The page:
Want to know why Trevorrow was picked to direct “Jurassic World” when his only previous credit was a nifty little sci-fi indie called “Safety Not Guaranteed”? It’s because he plays well with others, willing to follow exec producer Steven Spielberg’s lead when necessary. Going in to the assignment, Trevorrow had no experience directing complicated action sequences or overseeing massive-budget special effects. He didn’t need it, because those aspects of the movie were delegated to seasoned heads of department, while Trevorrow focused on what he does best: handling the interpersonal chemistry between the lead characters. (Personally, I hold Trevorrow responsible for the decision to film Bryce Dallas Howard running in high heels, but not the turducken-like gag where a giant CG monosaur rises up to swallow the pterodactyl that’s eating Bryce’s assistant. Surely someone else oversaw that nearly-all-digital sequence.)
Independent schlock producer Roger Corman memorably observed that in the post-“Jaws,” post-“Star Wars” era, the A movies have become the B movies, and the B movies have become the A movies — which is another way of saying that today, instead of taking risks on smart original movies for grown-up sensibilities (say, tony literary adaptations and films based on acclaimed Broadway plays), the studios are investing most of their resources into comic-book movies and the equivalent of cliffhanger serials (from Tarzan to Indiana Jones).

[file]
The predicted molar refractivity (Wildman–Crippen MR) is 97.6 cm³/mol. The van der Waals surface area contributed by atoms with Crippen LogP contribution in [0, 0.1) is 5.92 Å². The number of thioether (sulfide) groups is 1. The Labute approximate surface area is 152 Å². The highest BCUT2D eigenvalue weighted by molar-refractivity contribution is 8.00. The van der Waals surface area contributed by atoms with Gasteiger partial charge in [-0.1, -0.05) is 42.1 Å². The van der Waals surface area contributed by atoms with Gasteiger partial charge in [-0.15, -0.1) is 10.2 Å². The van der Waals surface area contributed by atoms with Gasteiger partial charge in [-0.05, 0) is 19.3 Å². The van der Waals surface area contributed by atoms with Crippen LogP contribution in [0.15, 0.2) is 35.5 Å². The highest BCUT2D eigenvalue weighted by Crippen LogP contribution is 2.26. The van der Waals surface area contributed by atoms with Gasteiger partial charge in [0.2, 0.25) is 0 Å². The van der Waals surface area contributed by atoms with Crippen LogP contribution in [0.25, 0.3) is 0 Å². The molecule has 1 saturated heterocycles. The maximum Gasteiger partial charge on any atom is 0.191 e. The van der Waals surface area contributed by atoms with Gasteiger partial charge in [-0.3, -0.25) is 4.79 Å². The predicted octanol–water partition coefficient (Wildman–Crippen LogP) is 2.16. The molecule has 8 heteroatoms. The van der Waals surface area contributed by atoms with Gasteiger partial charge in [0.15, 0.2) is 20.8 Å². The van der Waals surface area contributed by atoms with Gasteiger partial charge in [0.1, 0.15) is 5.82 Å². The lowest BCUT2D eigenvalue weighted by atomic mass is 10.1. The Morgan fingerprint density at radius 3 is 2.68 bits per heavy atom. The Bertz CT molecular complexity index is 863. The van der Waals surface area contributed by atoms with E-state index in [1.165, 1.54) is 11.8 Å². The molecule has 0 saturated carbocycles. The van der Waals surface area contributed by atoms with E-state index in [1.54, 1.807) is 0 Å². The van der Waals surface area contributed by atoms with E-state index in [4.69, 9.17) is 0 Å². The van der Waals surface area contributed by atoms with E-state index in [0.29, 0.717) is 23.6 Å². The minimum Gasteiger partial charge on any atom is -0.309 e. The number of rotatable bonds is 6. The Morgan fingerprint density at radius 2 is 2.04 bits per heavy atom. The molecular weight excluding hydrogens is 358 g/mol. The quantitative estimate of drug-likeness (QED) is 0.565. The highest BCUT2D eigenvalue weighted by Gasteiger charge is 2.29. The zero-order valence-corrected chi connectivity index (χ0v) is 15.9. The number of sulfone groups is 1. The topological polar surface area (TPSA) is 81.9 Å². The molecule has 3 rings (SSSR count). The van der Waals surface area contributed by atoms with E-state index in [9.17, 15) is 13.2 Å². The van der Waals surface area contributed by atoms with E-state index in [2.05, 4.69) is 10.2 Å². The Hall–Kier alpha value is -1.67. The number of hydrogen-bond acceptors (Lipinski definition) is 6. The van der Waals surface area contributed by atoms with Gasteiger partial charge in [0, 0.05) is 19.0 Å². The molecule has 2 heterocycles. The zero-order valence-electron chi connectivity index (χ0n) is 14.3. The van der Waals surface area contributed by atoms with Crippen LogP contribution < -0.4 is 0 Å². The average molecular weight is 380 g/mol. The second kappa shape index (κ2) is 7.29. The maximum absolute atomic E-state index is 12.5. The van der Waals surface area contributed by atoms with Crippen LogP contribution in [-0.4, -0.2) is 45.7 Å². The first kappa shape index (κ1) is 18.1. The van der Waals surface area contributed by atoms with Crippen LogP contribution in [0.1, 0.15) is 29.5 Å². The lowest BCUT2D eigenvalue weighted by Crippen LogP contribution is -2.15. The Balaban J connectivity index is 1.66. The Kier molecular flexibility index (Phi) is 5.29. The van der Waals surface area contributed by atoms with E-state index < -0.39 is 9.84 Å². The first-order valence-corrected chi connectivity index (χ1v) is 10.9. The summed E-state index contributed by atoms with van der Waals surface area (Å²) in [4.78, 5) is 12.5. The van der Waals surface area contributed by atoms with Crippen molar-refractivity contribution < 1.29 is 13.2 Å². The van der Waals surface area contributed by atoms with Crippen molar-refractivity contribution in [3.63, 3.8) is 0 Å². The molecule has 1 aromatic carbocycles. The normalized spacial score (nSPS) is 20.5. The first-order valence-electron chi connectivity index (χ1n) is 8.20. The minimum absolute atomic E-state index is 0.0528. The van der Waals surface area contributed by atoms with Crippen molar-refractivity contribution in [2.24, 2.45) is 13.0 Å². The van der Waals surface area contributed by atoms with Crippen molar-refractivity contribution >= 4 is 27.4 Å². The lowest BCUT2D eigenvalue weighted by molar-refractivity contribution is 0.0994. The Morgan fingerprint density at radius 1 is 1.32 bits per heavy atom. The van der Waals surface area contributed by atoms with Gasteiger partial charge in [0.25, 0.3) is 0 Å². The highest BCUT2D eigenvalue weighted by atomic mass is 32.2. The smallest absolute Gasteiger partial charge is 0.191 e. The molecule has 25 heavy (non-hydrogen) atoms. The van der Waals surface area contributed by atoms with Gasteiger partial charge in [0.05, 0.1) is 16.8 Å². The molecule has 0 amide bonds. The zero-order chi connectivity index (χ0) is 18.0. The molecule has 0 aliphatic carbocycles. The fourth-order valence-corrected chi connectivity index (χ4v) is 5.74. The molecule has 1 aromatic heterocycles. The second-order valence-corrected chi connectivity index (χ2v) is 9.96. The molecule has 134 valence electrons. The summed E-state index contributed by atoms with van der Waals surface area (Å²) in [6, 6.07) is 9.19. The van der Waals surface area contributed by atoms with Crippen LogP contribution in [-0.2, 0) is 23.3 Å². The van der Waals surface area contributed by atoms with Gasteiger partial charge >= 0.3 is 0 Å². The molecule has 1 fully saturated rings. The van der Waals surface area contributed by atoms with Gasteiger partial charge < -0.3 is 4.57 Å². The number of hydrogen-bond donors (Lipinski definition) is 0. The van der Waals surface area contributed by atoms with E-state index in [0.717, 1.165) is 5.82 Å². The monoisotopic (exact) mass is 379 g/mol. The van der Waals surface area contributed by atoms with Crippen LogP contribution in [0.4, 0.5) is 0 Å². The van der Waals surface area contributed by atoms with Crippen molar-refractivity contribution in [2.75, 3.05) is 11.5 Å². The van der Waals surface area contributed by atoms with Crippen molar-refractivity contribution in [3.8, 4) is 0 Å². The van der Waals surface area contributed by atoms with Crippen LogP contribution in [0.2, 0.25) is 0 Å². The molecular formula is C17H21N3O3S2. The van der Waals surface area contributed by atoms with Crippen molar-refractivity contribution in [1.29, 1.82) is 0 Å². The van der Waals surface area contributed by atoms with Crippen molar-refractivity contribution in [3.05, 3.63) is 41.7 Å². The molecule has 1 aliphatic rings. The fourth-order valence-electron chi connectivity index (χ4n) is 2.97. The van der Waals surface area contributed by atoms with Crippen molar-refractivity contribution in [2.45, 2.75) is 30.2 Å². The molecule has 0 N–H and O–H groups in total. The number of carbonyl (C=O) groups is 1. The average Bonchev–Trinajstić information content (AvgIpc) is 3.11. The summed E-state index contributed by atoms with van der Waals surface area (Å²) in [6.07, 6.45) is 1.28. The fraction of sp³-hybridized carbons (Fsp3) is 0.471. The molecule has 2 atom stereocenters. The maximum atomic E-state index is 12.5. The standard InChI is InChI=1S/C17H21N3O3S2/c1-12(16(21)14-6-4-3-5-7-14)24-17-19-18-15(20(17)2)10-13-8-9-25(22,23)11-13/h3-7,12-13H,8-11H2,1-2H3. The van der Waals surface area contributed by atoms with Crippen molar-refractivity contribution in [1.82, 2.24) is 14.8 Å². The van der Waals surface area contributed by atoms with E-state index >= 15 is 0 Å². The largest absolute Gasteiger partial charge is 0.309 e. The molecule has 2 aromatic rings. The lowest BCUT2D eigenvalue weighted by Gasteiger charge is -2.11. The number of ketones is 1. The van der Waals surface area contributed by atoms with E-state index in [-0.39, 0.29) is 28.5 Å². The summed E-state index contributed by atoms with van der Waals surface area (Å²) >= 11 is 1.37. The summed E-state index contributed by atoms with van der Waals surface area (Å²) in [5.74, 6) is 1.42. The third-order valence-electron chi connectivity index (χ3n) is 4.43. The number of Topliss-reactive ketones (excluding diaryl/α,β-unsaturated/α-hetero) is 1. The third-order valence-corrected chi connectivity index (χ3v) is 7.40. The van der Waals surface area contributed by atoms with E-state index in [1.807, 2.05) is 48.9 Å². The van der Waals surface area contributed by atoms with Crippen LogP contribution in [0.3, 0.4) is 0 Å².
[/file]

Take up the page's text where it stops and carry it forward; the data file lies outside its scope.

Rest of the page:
To Corman’s equation I would add the following corollary: On today’s tentpoles, the director’s job is to take orders, while producers and other pros are called in to oversee the complicated practical and CG sequences that ultimately define these movies. It’s an extension of the old second-unit model, wherein experienced stunt and action-scene professionals handled the logistics of car chases and exotic location work — except that now, such spectacular sequences are the most important part of effects-driven movies. Meanwhile, the one ingredient the producers can’t fake or figure out on their own is the human drama, which is the reason that directors of Sundance films keep getting handed huge Hollywood movies: to deliver the chemistry that will make audiences care about all those big set pieces.
How times have changed: In the 1980s, the only one who would make a movie like “Fantastic Four” was Corman, which he did for peanuts, whereas two years ago, Fox dumped more than $125 million into the same property. And the director they picked? Josh Trank, whose only previous feature had been the low-budget “Chronicle.” Let’s not forget that Trank ankled his own “Star Wars” spinoff, which I suspect had everything to do with realizing what happens when forced to relinquish control of a project in which he’s listed as the in-title-only director.